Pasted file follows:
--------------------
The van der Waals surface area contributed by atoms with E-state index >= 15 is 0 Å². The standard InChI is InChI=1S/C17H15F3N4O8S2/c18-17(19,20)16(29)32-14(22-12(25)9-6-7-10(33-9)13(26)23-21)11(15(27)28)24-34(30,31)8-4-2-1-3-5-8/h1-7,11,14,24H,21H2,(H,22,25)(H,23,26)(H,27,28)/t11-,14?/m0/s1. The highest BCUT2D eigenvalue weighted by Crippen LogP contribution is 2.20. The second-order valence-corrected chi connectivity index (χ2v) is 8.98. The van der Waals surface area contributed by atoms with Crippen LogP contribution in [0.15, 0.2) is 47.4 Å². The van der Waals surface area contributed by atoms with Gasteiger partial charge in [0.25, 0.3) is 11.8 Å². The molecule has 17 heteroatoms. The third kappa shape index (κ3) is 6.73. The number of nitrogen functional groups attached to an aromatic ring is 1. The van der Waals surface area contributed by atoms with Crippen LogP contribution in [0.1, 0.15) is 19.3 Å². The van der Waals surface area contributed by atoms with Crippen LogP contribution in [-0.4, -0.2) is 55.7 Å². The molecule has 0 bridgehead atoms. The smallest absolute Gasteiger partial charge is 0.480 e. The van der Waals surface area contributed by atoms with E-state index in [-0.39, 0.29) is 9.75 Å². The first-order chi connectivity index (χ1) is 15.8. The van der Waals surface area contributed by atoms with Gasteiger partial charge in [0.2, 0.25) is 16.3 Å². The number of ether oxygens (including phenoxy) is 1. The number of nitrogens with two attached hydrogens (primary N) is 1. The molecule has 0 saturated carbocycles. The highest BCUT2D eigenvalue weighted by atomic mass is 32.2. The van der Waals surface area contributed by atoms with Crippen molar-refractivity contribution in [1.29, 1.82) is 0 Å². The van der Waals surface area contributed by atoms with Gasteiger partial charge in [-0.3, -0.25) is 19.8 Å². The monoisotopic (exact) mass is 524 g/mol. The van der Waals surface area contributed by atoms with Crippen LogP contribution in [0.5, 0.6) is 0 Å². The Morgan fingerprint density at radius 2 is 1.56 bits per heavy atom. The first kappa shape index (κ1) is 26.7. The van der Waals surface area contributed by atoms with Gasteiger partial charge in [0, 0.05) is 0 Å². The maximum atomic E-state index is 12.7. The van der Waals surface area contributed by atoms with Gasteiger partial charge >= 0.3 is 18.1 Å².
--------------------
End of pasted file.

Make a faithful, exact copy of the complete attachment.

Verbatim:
The van der Waals surface area contributed by atoms with E-state index >= 15 is 0 Å². The standard InChI is InChI=1S/C17H15F3N4O8S2/c18-17(19,20)16(29)32-14(22-12(25)9-6-7-10(33-9)13(26)23-21)11(15(27)28)24-34(30,31)8-4-2-1-3-5-8/h1-7,11,14,24H,21H2,(H,22,25)(H,23,26)(H,27,28)/t11-,14?/m0/s1. The highest BCUT2D eigenvalue weighted by Crippen LogP contribution is 2.20. The second-order valence-corrected chi connectivity index (χ2v) is 8.98. The van der Waals surface area contributed by atoms with Crippen LogP contribution in [0.15, 0.2) is 47.4 Å². The van der Waals surface area contributed by atoms with Gasteiger partial charge in [0.25, 0.3) is 11.8 Å². The molecule has 17 heteroatoms. The third kappa shape index (κ3) is 6.73. The number of nitrogen functional groups attached to an aromatic ring is 1. The van der Waals surface area contributed by atoms with Crippen LogP contribution in [0.1, 0.15) is 19.3 Å². The van der Waals surface area contributed by atoms with Crippen LogP contribution in [-0.4, -0.2) is 55.7 Å². The molecule has 0 bridgehead atoms. The smallest absolute Gasteiger partial charge is 0.480 e. The van der Waals surface area contributed by atoms with E-state index in [-0.39, 0.29) is 9.75 Å². The first-order chi connectivity index (χ1) is 15.8. The van der Waals surface area contributed by atoms with Gasteiger partial charge in [0.2, 0.25) is 16.3 Å². The number of ether oxygens (including phenoxy) is 1. The number of nitrogens with two attached hydrogens (primary N) is 1. The molecule has 0 saturated carbocycles. The highest BCUT2D eigenvalue weighted by atomic mass is 32.2. The van der Waals surface area contributed by atoms with Crippen molar-refractivity contribution in [1.29, 1.82) is 0 Å². The van der Waals surface area contributed by atoms with Gasteiger partial charge in [-0.3, -0.25) is 19.8 Å². The monoisotopic (exact) mass is 524 g/mol. The van der Waals surface area contributed by atoms with Crippen LogP contribution in [0.5, 0.6) is 0 Å². The Morgan fingerprint density at radius 2 is 1.56 bits per heavy atom. The first kappa shape index (κ1) is 26.7. The van der Waals surface area contributed by atoms with Gasteiger partial charge in [0, 0.05) is 0 Å². The maximum atomic E-state index is 12.7. The van der Waals surface area contributed by atoms with Gasteiger partial charge >= 0.3 is 18.1 Å².